"Getting in Touch With Your Outer Child"
What You Need To Know:
DISNEY’S THE KID is a funny, fluffy and moral feel-good movie with very little objectionable content. Rated PG for some mild foul language, this is a skillfully written, refreshing movie that manages to overcome its reliance on psychological solutions to life’s problems. The discerning viewer who understands the movie’s minor flaws, and can put up with some implausible situations, will enjoy it, so long as he or she remembers that Jesus Christ is our real hope and salvation
(BB, Pa, L, V, A, D, M) Moral worldview with many moral elements including personal transformation, kindness & generosity slightly marred by psychological salvation message & unexplained fantasy elements; 4 mild obscenities, 3 exclamatory appeals to God, & many unkind & even abusive statements by the lead character; school yard fight, boxing practice & other minor violence; some alcohol; anti-depressant drug; and, lying, cheating & meanness rebuked.
DISNEY’S THE KID is the story of Russ Duritz (Bruce Willis), an ambitious and brutal image consultant who experiences a strange midlife crisis. Russ has dedicated his life to success, coupled with a firm desire to avoid his family and his past at any cost.
One night, when driving home, Russ sees a young boy running by his driveway, and becomes suspicious and upset about the state of his security system. Later on that night, some more rustling awakens Russ, and he finally sees a young boy whom he chases to the local airport.
Russ thinks he’s experiencing hallucinations and goes to a psychiatrist to help deal with his problems. Not even powerful medication can make the next recurrence of the little boy go away.
At this juncture, Russ learns that the little boy is he himself at age 8. Rusty (Spencer Breslin) is somehow transported to the here and now to remind him of his past so that he can learn to be a nicer person. In other words, Rusty is Russ’s inner child come out.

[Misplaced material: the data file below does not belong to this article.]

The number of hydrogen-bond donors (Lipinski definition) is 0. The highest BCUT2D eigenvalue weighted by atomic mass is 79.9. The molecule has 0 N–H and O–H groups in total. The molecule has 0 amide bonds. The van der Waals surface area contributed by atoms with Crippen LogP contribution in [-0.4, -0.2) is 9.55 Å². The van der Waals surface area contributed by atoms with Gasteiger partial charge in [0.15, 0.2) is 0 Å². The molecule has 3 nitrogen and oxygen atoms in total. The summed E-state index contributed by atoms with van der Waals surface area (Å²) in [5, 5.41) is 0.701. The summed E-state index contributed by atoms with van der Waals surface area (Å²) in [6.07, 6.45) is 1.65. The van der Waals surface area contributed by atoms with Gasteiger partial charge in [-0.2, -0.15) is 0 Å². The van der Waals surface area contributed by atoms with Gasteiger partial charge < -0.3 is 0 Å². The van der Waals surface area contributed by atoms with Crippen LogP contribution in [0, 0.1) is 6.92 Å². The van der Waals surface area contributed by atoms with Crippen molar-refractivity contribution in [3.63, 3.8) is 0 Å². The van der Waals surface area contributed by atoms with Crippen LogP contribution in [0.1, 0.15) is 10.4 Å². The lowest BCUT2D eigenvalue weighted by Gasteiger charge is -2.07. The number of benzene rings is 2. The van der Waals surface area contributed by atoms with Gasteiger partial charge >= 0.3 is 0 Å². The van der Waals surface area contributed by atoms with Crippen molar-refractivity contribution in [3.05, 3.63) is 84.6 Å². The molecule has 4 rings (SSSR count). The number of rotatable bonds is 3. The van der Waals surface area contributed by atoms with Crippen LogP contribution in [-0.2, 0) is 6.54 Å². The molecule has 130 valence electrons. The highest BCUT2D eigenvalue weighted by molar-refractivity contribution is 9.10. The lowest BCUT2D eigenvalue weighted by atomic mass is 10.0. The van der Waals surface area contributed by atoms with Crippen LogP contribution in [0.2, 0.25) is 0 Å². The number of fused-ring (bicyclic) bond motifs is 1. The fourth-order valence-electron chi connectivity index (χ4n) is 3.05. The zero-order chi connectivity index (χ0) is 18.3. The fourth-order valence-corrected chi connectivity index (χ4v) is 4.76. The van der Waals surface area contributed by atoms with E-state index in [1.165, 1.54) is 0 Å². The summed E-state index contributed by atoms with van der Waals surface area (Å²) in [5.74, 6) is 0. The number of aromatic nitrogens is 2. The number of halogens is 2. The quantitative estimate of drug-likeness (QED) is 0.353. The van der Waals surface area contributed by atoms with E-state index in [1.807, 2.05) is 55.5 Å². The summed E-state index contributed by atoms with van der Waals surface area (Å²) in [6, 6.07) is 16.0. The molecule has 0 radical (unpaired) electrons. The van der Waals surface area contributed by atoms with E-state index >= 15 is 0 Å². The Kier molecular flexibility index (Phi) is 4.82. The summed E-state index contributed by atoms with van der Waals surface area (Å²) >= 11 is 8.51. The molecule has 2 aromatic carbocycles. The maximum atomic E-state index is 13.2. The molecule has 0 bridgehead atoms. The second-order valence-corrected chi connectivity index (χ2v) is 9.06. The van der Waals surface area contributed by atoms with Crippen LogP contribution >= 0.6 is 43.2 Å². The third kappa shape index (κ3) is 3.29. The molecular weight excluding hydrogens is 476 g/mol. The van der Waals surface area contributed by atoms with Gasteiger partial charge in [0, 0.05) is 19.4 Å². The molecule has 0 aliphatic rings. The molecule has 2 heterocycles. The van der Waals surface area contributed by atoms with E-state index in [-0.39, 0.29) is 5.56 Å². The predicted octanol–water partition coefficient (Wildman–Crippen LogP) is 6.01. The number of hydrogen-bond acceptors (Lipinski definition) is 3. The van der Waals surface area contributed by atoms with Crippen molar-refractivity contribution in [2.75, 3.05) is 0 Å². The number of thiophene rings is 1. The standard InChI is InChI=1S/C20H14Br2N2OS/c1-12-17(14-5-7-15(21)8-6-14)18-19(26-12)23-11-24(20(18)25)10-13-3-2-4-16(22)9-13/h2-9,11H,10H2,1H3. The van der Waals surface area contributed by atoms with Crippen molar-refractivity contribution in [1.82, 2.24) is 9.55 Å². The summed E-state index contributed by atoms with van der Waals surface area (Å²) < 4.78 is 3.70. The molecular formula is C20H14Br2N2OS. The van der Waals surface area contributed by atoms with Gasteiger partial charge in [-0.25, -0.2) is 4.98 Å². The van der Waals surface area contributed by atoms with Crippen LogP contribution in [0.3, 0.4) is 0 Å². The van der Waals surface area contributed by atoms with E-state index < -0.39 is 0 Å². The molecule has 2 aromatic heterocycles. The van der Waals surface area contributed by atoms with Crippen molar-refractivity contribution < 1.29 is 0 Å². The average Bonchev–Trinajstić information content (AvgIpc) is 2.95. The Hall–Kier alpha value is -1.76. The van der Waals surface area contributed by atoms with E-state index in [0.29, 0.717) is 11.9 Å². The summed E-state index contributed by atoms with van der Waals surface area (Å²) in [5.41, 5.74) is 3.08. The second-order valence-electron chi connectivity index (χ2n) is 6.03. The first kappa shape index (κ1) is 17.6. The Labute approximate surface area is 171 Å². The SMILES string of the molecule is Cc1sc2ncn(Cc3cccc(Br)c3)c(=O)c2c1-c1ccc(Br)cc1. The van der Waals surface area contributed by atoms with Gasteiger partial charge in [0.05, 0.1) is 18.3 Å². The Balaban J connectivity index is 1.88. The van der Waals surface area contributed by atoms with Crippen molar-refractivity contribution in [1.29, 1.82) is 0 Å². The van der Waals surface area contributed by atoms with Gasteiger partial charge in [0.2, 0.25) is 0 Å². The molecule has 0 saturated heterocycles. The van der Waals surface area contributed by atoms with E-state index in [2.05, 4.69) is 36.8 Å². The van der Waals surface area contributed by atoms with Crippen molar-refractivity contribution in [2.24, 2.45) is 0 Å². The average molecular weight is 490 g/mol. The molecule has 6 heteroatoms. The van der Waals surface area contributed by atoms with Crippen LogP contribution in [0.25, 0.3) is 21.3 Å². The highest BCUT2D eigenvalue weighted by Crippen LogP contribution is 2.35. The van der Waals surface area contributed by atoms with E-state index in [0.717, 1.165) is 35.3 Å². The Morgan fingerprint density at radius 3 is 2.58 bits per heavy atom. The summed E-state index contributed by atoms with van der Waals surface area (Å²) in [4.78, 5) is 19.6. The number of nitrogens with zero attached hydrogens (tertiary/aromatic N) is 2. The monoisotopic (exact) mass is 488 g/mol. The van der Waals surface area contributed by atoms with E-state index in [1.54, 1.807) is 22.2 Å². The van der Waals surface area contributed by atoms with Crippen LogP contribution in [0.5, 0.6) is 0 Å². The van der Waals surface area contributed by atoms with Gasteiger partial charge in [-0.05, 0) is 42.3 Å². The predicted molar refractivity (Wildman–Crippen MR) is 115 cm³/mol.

Russ is deeply disappointed by the child he once was: fat, dull and with a lisp. Interestingly enough, though, it is Rusty (the child) who is more disappointed by the person he has become – a man who lives alone without a wife, family or even a dog, and has failed to become a pilot, as per Rusty’s wishes. Thus, Rusty tells Russ that Russ the image consultant is a loser who helps people learn to lie about themselves so they can pretend they’re somebody they’re not.
Ultimately, Russ and Rusty find a way to solve the timeline dilemma. Russ will help Rusty prepare for a schoolyard battle he experienced on his eighth birthday against the local bully and change the course of his life. This situation turns out not to be the solution, however. Only after much prodding does Russ realize the boy is there to help him (not the other way around) and understands what he must do – change his ways, refocus his life, marry his girlfriend, and purchase a dog.
DISNEY’S THE KID is a funny, fluffy and moral feel-good movie with very little objectionable content. It does, however, stress psychology as a solution to life’s problems a bit too much. Thus, it has psyche, but no soul – and the psychiatrist is the surrogate priest.
The story, in fact, is a psychological morality tale of a baby boomer’s midlife crisis, Hollywood style. Russ Duritz is a man who has spent his life alienating people in the pursuit of success; a man who has spent his life counseling others on their image as he has so skillfully altered his own. When he reaches his 40th birthday, he realizes he must get in touch with his inner child, very literally, to make his life worthwhile.
As Christians, this kind of solution doesn’t fly, for the real solution to Russ’ problems can be found only in Jesus Christ. The discerning viewer who understands this minor flaw, and can put up with some implausible situations, will enjoy this skillfully written, refreshing movie.